Could the online auction of Ford Motor Credit Co.'s corporate debt offering last week be the proverbial tip of the cyber iceberg?
Indeed it could, said Jim Bosscher, Ford Credit's assistant treasurer. In fact, the technological feat first unveiled last week by the issuer could be the framework by which the Big Three auto maker issues asset-backed securities.
"We would absolutely consider it," Bosscher said. "We definitely want to incorporate this capability into the issuance of all of our securities, whenever it's practical."
"This transaction is part of our overall Internet strategy as it pertains to investors and the capital markets," said David Prystash, Ford Credit's vice president and treasurer. "The idea was to use this transaction as a test vehicle for the technology, and our plan is to use it as quickly and as extensively as we can in all of our transactions going forward."
"That includes securitization," he added.
Lehman Brothers, with Fidelity Capital Markets as co-manager, led the $1 billion corporate debt offering. And beyond the achievement of being offered online, Ford's three-year notes also were available to retail investors.
So is this type of technology ripe for the asset-backed market?
"Absolutely," said Bill Ahern, a spokesman for Lehman Brothers. "It's hard to say when, but certainly things move faster when the Internet's attached to it than when it isn't. Just in the last week, the number of Internet related fixed-income offerings went from zero to three pretty quickly. So experience tells you that things will move fairly quickly throughout the industry."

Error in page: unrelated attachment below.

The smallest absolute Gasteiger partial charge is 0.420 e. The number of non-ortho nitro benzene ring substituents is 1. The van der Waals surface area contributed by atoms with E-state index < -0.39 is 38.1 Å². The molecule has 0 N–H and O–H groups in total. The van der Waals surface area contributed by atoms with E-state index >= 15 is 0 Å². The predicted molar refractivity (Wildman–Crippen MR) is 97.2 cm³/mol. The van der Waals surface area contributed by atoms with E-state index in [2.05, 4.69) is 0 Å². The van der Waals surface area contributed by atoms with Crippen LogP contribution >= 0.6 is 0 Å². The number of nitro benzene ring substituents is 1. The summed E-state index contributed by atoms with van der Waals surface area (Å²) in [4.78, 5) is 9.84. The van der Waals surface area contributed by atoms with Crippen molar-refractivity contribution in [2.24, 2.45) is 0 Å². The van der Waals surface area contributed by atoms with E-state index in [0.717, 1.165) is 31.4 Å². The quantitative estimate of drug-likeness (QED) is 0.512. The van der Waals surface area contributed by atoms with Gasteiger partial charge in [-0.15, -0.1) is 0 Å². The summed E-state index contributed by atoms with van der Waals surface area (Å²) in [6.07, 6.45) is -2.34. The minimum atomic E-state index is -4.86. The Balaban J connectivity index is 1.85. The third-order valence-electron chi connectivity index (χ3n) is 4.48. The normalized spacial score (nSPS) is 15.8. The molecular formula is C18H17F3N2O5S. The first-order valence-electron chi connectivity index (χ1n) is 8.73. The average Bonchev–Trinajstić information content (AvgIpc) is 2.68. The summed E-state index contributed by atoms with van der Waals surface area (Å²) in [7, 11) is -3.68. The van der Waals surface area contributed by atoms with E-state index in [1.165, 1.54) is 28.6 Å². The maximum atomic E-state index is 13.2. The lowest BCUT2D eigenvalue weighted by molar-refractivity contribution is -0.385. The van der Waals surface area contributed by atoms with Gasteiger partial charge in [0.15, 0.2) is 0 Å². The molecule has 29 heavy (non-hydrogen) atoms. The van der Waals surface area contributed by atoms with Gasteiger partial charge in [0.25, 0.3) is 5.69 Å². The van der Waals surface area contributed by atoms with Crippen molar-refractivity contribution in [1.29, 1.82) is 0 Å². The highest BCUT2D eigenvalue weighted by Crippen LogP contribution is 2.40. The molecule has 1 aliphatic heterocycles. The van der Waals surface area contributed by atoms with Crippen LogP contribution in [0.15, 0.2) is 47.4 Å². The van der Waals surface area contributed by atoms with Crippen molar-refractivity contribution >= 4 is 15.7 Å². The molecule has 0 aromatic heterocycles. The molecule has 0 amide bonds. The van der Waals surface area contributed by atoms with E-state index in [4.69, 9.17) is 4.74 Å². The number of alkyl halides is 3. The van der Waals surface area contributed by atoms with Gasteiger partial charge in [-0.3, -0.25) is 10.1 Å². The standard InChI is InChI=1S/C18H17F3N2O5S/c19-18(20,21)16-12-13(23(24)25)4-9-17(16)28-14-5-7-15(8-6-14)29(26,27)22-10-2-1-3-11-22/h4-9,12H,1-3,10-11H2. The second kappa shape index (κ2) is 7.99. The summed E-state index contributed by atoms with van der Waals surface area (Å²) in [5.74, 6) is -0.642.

The World Bank announced an Internet-related fixed-income offering last week, also being managed by Lehman Brothers. Additionally Fannie Mae sold $10 billion in notes with orders placed over Internet. Morgan Stanley Dean Witter managed that transaction.
Though asset-backeds have yet to be offered online, barely a day goes by without three or more banks announcing new developments in online origination.
"I can tell you we are working on a number of [Internet] transactions which I think would happen this year, but some of them are in the pretty early stages," said Brian Clark of Prudential Securities, the underwriter that brought to market PeopleFirst. The PeopleFirst transaction was the first term securitization backed by auto loans originated 100% online.
Clark sees additional asset classes using Internet origination down the line.
"Now that they've seen it in happen in PeopleFirst, people know that there's a viable alternative to traditional origination," Clark said. "There are a number of people who are just talking about it, and eventually they'll get there, but there are a number of people who are moving forward. And we're in the process of doing what I'll call pre-securitization work right now."
Eric Murphy, of First Union Capital Markets, said that one thing people will start to notice is that the pools will be mixed, in terms of how the loans were originated. Murphy worked on the NextCard conduits, which were backed by credit card loans originated over the Internet.